Zonal marking in the dock (again), Rooney makes his presence felt, and Arsenal's lack of pace up front exposed
The Manchester United striker's pre-match barbs were perceived as a sign that for the first time in ages his club saw Arsenal as a relevant danger. He certainly played as if he had something of a personal point he was keen to make – and where better to make it than on the pitch. Rooney made his presence felt all over the big-match stage to pile pressure on United's opponents. His indefatigable work rate, and leadership by example, put United in the driving seat and kept them there. In the end, he wasn't wrong – come the final whistle Arsenal were sick of the sight, once again, of a player who has contributed in a big way to the end of an unbeaten sequence for the third time (twice with United and once with David Moyes' Everton). After a summer of awkwardness, when his relationship with the club was the subject of genuine concern, his name was being chanted with relish by the Old Trafford crowd. Their chief chaser of causes was excellent.
Arsenal actually had more corners than United – and more possession for that matter – but it was one of United's that saw their two richest talents combine decisively. Arsenal were coping well enough until they hiccupped over a poorly defended set-piece. Rooney's corner was enticingly delivered, and the running leap, as opposed to the more static start of the visiting defenders in zonal marking mode, gave Robin van Persie the advantage to steer his header with unerring precision. United had practised set-pieces as a potential weapon to capitalise on the number of small players in the Arsenal line-up. They must have been pleased to see Per Mertesacker, the organiser, and the glue in Arsenal's defence, out with a bug. It was a substantial loss. There was less cohesion in the back four as a whole without the influence of the giant German.
United, having lost against Manchester City and Liverpool, and drawn a home match with Chelsea earlier in the campaign, knew that any slip against Arsenal would lead to serious questions about their capabilities against title rivals. It was important for them to reassert themselves in terms of serving up a little dose of Old Trafford fear factor as well as the obvious need for a points booster. For a team that was stuttering at home in the autumn, with defeat to West Brom and a draw against Southampton, it feels like something resembling normal service has resumed. The added bonus of dropped points for Arsenal, City, Chelsea and Tottenham has made for a perfect weekend.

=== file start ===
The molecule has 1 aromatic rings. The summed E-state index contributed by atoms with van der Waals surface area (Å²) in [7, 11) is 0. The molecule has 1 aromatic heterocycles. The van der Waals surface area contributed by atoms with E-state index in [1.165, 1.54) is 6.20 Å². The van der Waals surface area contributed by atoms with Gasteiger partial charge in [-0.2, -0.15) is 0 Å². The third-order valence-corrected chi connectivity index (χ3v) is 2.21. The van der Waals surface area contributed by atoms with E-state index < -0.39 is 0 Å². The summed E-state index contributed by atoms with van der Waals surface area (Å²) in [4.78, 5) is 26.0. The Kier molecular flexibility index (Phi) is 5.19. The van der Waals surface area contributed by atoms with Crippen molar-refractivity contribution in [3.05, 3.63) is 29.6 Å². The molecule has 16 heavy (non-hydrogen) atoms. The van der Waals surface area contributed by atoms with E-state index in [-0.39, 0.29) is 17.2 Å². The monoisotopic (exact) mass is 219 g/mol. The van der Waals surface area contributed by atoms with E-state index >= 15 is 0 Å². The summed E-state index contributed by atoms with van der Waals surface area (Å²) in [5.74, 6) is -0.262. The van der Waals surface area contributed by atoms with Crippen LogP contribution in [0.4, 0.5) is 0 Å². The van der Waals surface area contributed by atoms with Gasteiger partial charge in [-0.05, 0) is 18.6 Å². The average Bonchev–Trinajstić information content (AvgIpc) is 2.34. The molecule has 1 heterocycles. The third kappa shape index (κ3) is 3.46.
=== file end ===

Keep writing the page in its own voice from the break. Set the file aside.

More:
Phil Jones and Chris Smalling played key roles in repelling Arsenal's attempted second-half comeback. Jones deserves an extra pat on the back because his midfield role in the first half, before withdrawing into the back four to replace Nemanja Vidic, helped to give United the platform to win. Moyes had been conscious of the possibility of being outmanned in midfield, but by pairing Jones, an uber-enthusiastic blocking machine, with the more controlled Michael Carrick in the first half, Arsenal's passing game was restricted. Jones hurled himself at anything that moved in yellow to great effect, stopping half-chances at source. The England man barely seemed to feel the crunching clash of heads with Wojciech Szczesny. He still has his uses for Moyes in both departments, but you cannot help feeling that he will profit from a fixed position eventually.
Olivier Giroud's frustrationwas written all over his face. His pained expressions throughout the game reflected how nothing would stick, chances didn't fall right, 50-50 attempts to win the ball were called against him time and again. He has been crucial to his team's early surge to the top of the Premier League table but the lack of an alternative, or a variant, means that an off-day led to a blunt Arsenal. There were enough glimmers in the second half for Arsène Wenger's team to have snatched something from the game, but when it is not clicking up front, it is useful to be able to look at the bench and think there is a goal or two in reserve. Nicklas Bendtner cannot be relied upon. The long-term injuries to Theo Walcott and Lukas Podolski told here. Serge Gnabry, the teenage substitute, showed just how important it is to have an outlet with speed on his side.